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Forthcoming Books

The Politics of Immigration: Questions and Answers (2nd Ed.)

The Politics of Immigration: Questions and Answers

Forthcoming in May 2017

U.S. immigration has been the subject of furious debates for decades. On one side, politicians and the media talk about aliens and criminals, with calls to “deport them all.” On the other side, some advocates idealize immigrants and gloss over problems associated with immigration. Dialogue becomes possible when we dig deeper and ask tough questions: Why are people in other countries leaving their homes and coming here? What does it mean to be “illegal”? How do immigration raids, prisons, and border walls impact communities? Who suffers and who profits from our current system—and what would happen if we transformed it?… | more…

Creating an Ecological Society: Toward a Revolutionary Transformation

Creating an Ecological Society: Toward a Revolutionary Transformation

Forthcoming in May 2017

Sickened by the contamination of their water, their air, of the Earth itself, more and more people are coming to realize that it is capitalism that is, quite literally, killing them. It is now clearer than ever that capitalism is also degrading the Earth’s ability to support other forms of life. Capitalism’s imperative—to make profit at all costs and expand without end—is destabilizing Earth’s climate, while increasing human misery and inequality on a planetary scale. Already, hundreds of millions of people are facing poverty in the midst of untold wealth, perpetual war, growing racism, and gender oppression. The need to organize for social and environmental reforms has never been greater. But crucial as reforms are, they cannot solve our intertwined ecological and social crises. Creating an Ecological Society reveals an overwhelmingly simple truth: Fighting for reforms is vital, but revolution is essential.… | more…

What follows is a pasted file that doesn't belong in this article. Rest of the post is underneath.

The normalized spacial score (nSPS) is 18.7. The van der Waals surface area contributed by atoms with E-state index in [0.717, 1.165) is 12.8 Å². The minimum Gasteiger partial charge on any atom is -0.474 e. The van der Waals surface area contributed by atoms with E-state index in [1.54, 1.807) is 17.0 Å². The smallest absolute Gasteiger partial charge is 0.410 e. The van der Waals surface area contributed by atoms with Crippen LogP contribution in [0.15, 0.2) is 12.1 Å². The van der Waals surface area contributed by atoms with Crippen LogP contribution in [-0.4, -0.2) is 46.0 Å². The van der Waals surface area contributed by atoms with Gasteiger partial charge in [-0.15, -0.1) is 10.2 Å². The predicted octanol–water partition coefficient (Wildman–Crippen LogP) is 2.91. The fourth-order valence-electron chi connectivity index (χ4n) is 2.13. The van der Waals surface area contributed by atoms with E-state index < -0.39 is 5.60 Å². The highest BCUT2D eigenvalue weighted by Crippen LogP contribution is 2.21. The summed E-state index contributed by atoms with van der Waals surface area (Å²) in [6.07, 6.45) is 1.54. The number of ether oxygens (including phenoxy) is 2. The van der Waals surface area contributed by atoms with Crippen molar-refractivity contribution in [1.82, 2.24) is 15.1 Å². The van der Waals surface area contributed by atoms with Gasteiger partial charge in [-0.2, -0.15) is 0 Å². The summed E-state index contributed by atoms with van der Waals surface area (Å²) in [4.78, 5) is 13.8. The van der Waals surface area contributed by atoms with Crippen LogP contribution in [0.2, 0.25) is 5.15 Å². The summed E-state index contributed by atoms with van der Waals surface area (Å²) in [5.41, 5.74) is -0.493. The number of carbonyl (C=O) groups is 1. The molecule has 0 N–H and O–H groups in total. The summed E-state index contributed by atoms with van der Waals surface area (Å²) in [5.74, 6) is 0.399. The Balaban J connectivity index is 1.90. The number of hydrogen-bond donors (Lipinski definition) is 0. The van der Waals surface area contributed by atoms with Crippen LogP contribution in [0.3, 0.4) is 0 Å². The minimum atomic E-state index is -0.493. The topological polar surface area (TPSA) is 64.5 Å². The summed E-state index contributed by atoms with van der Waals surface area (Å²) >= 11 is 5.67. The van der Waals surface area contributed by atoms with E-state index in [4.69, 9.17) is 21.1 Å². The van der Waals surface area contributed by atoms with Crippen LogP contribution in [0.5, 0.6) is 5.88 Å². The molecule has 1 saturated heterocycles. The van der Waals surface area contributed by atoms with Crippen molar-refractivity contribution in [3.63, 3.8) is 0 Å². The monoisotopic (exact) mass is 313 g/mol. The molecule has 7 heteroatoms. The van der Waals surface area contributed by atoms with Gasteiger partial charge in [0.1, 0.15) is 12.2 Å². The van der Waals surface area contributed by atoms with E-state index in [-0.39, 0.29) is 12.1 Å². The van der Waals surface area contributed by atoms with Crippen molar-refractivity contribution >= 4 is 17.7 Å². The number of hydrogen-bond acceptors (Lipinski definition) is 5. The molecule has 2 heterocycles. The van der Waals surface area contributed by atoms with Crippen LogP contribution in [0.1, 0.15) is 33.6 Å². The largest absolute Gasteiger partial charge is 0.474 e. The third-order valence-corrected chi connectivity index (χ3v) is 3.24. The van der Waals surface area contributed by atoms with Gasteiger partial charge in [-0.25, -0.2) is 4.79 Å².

A Redder Shade of Green : Intersections of Science and Socialism

A Redder Shade of Green: Intersections of Science and Socialism

Forthcoming in June 2017

As the Anthropocene advances, people across the red-green political spectrum seek to understand and halt our deepening ecological crisis. Environmentalists, scientists, and ecosocialists share concerns about the misuse and overuse of natural resources, but often differ on explanations and solutions. Some blame environmental disasters on overpopulation. Others wonder if Darwin’s evolutionary theories disprove Marx’s revolutionary views, or if capitalist history contradicts Anthropocene science. Some ask if all this worry about climate change and the ecosystem might lead to a “catastrophism” that weakens efforts to heal the planet.… | more…

The Age of Monopoly Capital: Selected Correspondence of Paul A. Baran and Paul M. Sweezy, 1949-1964

The Age of Monopoly Capital: Selected Correspondence of Paul A. Baran and Paul M. Sweezy, 1949-1964

Forthcoming in July 2017

Paul A. Baran and Paul M. Sweezy were two of the leading Marxist economists of the twentieth century. Their seminal work, Monopoly Capital: An Essay on the American Economic and Social Order, published in 1966, two years after Baran's death, was in many respects the culmination of fifteen years of correspondence between the two, from 1949 to 1964. During those years, Baran, a professor of economics at Stanford, and Sweezy, a former professor of economics at Harvard, then co-editing Monthly Review in New York City, were separated by three thousand miles. Their intellectual collaboration required that they write letters to one another frequently and, in the years closer to 1964, almost daily. Their surviving correspondence consists of some one thousand letters.… | more…

Karl Marx’s Ecosocialism: Capital, Nature, and the Unfinished Critique of Political Economy

Karl Marx’s Ecosocialism: Capital, Nature, and the Unfinished Critique of Political Economy

Forthcoming in August 2017

Karl Marx, author of what is perhaps the world’s most resounding and significant critique of bourgeois political economy, has frequently been described as a “Promethean.” According to critics, Marx held an inherent belief in the necessity of humans to dominate the natural world, in order to end material want and create a new world of fulfillment and abundance—a world where nature is mastered, not by anarchic capitalism, but by a planned socialist economy. Understandably, this perspective has come under sharp attack, not only from mainstream environmentalists but also from ecosocialists, many of whom reject Marx outright.… | more…

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